Wow!  I\’ve missed a few things!  Thanks for the description, it gives us a better understanding of what you\’re doing.  Sounds like you\’re off to an awesome start, and with a new car to boot!  I think what you\’re doing is amazing….kids need all the help they can get and so few are willing to offer the help freely.  Sounds like you\’re going to have alot of fun getting to know everybody.

  8. Becca says:

    You are an amazing person and I would love to have you teaching someone like my son. You have a motivation and charisma that will carry you through the year and motivate the children that you teach to do well!

  9. Unknown says:

    I don\’t know of any schools around here that do that, sounds like something we should put into practice. Instead of singling these kids out and putting them in another class…actually get them the help that they need! You have just earned the rank of SUPER TEACHER!
    Congrats on the new car!

  10. Laura says:

    Great deal on the car… don\’t you just love having something new to play with 🙂
    Also, glad to hear school is going good so far. If I remember… (maybe not) math was a new thing you were taking on this year? Either way, I hope the kids appreciate what a great teacher they have!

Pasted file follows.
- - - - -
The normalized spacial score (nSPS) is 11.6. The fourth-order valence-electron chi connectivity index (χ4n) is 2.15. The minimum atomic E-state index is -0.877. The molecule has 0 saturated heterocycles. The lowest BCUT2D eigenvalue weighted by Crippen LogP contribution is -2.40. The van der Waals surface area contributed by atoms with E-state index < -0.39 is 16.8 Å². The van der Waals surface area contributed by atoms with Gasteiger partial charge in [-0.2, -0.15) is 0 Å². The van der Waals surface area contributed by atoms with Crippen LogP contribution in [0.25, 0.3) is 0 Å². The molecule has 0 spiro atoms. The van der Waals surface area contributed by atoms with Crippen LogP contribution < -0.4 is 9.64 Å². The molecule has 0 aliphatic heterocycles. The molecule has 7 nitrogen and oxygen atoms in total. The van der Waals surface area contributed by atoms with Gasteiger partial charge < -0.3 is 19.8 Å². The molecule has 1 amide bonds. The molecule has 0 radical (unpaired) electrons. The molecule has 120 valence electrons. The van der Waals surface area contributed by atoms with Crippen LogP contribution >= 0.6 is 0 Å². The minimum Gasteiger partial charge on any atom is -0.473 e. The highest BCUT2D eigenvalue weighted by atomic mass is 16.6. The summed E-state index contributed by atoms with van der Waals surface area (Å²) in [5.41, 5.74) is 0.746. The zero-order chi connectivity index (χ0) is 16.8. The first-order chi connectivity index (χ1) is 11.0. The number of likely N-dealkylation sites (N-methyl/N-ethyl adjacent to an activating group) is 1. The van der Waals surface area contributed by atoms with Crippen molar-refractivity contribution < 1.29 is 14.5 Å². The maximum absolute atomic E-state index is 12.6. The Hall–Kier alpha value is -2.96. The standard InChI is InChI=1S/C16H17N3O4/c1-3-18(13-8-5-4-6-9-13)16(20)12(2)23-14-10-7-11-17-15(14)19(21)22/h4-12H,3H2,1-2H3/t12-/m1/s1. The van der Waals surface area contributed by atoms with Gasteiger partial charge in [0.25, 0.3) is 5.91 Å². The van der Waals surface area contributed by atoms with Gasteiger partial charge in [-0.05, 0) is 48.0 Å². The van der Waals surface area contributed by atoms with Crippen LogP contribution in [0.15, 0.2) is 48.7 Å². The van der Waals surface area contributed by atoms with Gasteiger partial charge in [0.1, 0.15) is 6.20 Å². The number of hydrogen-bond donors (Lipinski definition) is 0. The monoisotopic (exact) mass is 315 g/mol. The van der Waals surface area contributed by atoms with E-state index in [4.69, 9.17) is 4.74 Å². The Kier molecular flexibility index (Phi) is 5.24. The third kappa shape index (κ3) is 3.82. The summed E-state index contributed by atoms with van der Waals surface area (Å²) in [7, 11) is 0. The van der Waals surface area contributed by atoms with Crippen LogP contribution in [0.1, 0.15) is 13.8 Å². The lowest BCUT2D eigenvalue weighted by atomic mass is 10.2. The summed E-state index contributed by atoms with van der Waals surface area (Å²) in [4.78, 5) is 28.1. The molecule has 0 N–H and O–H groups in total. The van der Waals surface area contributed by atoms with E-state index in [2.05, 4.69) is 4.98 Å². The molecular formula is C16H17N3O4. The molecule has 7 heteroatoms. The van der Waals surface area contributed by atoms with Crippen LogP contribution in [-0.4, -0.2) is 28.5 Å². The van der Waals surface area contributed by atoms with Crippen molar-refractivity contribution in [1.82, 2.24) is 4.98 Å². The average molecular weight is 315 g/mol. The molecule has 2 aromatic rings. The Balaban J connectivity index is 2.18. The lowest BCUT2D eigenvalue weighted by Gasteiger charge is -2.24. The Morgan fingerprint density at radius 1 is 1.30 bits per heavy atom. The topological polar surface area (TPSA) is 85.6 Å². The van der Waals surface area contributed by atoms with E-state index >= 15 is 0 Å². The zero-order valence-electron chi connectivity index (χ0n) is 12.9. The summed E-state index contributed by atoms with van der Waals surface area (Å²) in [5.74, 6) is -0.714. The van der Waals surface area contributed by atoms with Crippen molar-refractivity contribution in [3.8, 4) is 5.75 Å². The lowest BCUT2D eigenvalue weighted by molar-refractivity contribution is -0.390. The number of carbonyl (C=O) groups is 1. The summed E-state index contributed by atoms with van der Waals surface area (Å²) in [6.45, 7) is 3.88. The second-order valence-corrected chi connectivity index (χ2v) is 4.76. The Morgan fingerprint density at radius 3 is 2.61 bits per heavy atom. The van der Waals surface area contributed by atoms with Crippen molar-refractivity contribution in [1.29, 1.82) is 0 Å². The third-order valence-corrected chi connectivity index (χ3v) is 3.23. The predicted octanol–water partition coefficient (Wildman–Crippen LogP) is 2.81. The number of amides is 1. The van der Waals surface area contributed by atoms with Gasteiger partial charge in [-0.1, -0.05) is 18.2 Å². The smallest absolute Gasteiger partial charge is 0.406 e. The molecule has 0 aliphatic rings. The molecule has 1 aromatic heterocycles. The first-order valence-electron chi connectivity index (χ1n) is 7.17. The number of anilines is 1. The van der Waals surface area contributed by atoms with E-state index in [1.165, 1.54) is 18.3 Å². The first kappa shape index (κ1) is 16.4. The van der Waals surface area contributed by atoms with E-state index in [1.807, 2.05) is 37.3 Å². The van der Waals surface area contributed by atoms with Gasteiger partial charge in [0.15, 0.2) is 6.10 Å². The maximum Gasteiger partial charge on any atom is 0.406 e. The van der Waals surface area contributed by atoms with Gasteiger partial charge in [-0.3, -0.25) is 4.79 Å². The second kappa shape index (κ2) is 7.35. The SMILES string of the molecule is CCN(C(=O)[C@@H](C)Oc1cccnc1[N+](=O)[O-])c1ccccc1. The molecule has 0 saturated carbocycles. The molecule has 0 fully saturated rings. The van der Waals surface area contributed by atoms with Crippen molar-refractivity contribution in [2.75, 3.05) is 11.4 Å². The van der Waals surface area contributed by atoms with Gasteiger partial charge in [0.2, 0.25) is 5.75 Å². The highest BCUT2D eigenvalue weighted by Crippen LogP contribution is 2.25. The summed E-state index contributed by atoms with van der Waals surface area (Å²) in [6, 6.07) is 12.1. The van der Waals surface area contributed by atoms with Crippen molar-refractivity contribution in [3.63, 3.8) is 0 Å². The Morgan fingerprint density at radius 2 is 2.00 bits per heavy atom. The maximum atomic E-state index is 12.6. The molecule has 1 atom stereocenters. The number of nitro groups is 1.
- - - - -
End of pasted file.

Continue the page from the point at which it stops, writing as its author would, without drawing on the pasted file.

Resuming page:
11. Unknown says:

    Sounds like a VERY rewarding job to have.  Those are the best kind : )
    Good luck with the Bible study!  Are you leading it or participating in it?  Either way you\’ll get so much out of it.  I love Bible studies – it\’s always interesting to get other people\’s views on Scripture.  And different people bring different experiences to the table that make for great discussion!!  Have fun!
    God bless : )

  12. David says:

    You\’re going to be a great mom someday, that\’s for sure!  🙂
    Thanks for the info…I had never heard of an inclusion teacher.  🙂  Now I know!  And it makes sense to me…
    -David  //BootJockey

  13. K says:

    How can such a program be controversial?  How can helping kids become successful be controversial?  Wow… no child shall be left behind … right?  Yeah… sure.